I recently spent some time watching the Chatbase team's video on improving chatbots using Chatbase.
I will summarize the material in this post.
What is UMM?
UMM is an acronym which stands for:
U - Unsupported requests
M - Misunderstood requests
M - Missed requests
Let us take a look at some examples to show what each of these types of requests are.
For the sake of explanation, let us suppose you can assign a color to each of your intents.
So you have red, blue and green intents, and the black color represents the Fallback intent.
Suppose, we get a new user request and it is an orange. We don't (yet) have any way to handle it. So it gets mapped to the Fallback Intent.
This is an example of an unsupported request.
Suppose after seeing this, we add an orange intent into our list of intents.
We now get user phrase 5 which should be mapped to the newly added orange intent. Unfortunately, it gets mapped to the Red Intent instead. This is an example of a misunderstood request.
We get another request User Phrase 6. This should have been mapped to the Blue Intent, but instead it gets mapped to the Fallback intent. In this case, we have a missed request. It should have been mapped to the blue box.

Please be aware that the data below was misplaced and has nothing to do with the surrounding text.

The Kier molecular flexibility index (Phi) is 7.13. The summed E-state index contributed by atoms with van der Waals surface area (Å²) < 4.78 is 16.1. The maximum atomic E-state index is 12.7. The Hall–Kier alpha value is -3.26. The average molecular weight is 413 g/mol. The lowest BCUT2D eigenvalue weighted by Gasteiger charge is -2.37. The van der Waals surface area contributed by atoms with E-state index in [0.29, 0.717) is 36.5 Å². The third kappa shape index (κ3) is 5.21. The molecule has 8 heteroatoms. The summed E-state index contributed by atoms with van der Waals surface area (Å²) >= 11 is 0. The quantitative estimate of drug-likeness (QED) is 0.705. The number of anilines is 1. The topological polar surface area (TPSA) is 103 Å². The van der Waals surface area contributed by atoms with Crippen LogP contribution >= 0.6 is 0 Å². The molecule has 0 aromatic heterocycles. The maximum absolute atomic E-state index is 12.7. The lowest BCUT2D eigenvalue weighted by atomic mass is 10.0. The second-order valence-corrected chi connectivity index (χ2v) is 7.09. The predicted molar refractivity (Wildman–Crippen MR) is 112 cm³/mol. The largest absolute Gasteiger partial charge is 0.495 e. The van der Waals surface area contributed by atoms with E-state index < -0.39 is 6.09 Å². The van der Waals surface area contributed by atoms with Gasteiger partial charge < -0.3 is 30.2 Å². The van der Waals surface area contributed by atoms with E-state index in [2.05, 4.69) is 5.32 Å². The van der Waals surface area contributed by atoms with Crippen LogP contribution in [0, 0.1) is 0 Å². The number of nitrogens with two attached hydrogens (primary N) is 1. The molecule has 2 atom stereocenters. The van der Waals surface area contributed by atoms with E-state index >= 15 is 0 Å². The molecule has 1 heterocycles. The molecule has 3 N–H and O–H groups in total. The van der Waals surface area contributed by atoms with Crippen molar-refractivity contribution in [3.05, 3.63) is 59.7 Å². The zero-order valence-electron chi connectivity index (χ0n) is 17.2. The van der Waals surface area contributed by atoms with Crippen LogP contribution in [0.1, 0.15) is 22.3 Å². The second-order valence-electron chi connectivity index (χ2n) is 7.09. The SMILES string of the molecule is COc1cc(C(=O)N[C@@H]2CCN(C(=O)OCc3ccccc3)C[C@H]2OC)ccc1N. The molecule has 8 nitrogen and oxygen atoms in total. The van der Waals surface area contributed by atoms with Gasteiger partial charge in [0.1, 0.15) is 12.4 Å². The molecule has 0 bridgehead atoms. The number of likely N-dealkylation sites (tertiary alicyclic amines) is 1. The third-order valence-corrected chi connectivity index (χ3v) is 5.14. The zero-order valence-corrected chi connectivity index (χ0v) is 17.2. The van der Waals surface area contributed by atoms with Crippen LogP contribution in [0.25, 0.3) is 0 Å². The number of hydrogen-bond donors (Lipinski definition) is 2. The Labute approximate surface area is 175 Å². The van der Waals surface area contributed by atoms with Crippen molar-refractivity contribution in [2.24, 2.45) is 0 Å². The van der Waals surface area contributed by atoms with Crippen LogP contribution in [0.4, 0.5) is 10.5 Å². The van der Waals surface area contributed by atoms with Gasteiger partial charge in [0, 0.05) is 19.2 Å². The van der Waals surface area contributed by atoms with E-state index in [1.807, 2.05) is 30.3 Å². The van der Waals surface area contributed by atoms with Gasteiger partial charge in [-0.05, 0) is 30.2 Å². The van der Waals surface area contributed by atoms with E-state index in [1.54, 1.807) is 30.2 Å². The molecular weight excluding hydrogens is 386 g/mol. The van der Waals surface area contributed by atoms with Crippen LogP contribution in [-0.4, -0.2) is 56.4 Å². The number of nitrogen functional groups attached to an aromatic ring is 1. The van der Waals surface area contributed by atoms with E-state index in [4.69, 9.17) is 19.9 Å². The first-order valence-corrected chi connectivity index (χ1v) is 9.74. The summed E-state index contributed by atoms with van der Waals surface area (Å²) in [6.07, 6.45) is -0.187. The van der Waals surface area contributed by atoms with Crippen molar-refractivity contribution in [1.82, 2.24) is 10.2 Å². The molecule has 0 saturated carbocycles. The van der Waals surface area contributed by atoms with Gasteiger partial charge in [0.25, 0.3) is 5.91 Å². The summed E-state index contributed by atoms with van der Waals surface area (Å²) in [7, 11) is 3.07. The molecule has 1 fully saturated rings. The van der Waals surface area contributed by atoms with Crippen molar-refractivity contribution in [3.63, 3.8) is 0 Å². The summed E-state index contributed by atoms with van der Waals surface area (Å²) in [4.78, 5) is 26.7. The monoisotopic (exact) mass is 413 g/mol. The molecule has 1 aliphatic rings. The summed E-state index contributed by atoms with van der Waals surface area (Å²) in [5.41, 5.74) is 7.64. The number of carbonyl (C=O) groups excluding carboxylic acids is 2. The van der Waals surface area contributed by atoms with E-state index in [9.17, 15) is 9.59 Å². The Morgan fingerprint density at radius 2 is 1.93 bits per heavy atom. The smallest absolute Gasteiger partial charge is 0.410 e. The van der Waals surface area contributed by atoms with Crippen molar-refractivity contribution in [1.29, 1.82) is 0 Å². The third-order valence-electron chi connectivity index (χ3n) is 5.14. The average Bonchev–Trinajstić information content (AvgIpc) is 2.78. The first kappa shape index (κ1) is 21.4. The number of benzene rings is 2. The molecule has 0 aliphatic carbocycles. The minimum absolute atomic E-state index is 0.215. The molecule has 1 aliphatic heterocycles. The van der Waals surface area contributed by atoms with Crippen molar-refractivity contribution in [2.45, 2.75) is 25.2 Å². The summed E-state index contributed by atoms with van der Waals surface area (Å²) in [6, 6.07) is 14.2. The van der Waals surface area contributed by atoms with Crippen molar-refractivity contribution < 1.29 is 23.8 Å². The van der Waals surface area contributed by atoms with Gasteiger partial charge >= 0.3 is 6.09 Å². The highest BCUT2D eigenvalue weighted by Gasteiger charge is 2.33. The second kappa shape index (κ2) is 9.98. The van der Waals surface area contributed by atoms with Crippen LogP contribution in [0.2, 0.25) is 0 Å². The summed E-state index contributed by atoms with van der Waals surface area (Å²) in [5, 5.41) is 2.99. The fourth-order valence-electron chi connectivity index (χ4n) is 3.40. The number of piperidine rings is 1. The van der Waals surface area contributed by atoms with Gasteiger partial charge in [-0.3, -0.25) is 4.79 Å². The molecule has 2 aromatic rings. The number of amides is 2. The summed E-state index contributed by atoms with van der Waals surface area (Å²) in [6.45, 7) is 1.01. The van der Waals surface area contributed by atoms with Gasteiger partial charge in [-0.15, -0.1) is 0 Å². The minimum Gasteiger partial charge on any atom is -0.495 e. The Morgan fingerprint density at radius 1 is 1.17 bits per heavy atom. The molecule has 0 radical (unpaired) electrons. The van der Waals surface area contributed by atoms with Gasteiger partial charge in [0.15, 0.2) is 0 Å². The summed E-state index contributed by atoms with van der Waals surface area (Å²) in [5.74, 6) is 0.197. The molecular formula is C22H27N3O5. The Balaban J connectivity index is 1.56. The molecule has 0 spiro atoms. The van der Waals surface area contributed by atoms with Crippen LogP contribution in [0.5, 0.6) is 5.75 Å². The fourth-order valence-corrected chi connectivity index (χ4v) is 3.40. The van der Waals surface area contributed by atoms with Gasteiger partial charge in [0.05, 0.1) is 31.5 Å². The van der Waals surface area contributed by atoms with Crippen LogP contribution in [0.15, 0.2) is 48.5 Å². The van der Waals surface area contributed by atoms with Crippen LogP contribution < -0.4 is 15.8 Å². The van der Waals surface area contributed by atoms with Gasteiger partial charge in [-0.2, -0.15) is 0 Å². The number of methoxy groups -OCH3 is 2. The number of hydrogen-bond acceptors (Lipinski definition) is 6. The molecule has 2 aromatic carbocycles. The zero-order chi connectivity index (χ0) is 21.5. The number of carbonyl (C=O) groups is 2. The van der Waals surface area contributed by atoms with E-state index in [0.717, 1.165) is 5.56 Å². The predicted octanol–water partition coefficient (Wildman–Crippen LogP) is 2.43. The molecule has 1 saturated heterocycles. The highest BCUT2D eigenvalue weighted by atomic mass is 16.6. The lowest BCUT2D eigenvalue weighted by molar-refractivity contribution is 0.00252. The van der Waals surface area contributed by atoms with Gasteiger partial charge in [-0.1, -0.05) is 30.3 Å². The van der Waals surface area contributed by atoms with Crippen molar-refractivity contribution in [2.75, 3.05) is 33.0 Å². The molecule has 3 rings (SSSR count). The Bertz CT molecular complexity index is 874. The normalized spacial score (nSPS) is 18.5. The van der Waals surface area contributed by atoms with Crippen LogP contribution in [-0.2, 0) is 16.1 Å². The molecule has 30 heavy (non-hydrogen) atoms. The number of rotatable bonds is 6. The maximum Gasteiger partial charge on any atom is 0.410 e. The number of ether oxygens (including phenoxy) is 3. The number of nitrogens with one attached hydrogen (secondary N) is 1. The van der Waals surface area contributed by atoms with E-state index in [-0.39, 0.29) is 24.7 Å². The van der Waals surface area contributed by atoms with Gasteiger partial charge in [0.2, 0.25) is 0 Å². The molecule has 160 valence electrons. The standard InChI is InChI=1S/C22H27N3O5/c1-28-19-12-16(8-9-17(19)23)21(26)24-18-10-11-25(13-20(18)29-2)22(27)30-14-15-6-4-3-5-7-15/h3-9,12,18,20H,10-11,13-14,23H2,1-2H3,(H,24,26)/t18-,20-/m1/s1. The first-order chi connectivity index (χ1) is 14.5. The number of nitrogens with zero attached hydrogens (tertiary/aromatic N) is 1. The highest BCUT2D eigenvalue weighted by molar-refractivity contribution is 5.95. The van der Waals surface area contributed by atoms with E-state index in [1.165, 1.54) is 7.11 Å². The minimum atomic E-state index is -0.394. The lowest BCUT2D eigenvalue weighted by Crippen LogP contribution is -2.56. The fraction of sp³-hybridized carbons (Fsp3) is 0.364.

How Chatbase can help
So we have now seen the different categories of chatbot errors.
How can Chatbase help us fix these errors?
Chatbase has a concept called "not-handled". If a user request gets mapped to the Fallback Intent, you set this flag and notify Chatbase using its API.
Unsupported and Missed Requests
You can take a look at the not handled requests and you will be able to identify your missed requests and your unsupported requests.
It is a little more challenging to identify misunderstood requests. In this case, the phrase which should have been mapped to Intent A gets mapped to Intent B instead. This means you will not be setting the not-handled flag when you send details about this request to Chatbase.
The Chatbase team suggests looking for intents with high exit rates as a sign that you have a lot of misunderstood requests. Personally, while I think this might be a good starting point to identify misunderstood requests, you need to dig a little deeper if you wish to identify most of the misunderstood requests.
Interestingly, the color analogy can be used in quite a few places as you try to reason about your chatbot. I will try and create some learning material on this topic in the future.
- How to debug your Dialogflow bot
- Client Question: Can I use GPT2 for my Dialogflow bot?
- Weekly Free Mini Courses
- 15 things all Dialogflow bot makers should know
- Autogenerating FAQ bot from training text
- A MUST read article on Dialogflow training phrase quality
- Using Collect.chat for preNLU bots
- Reader Question: How to get some sample training data for Dialogflow?
- Getting the top 3 (or top N) intents in Dialogflow: An experiment
- Dialogflow Regexp (regular expression) entity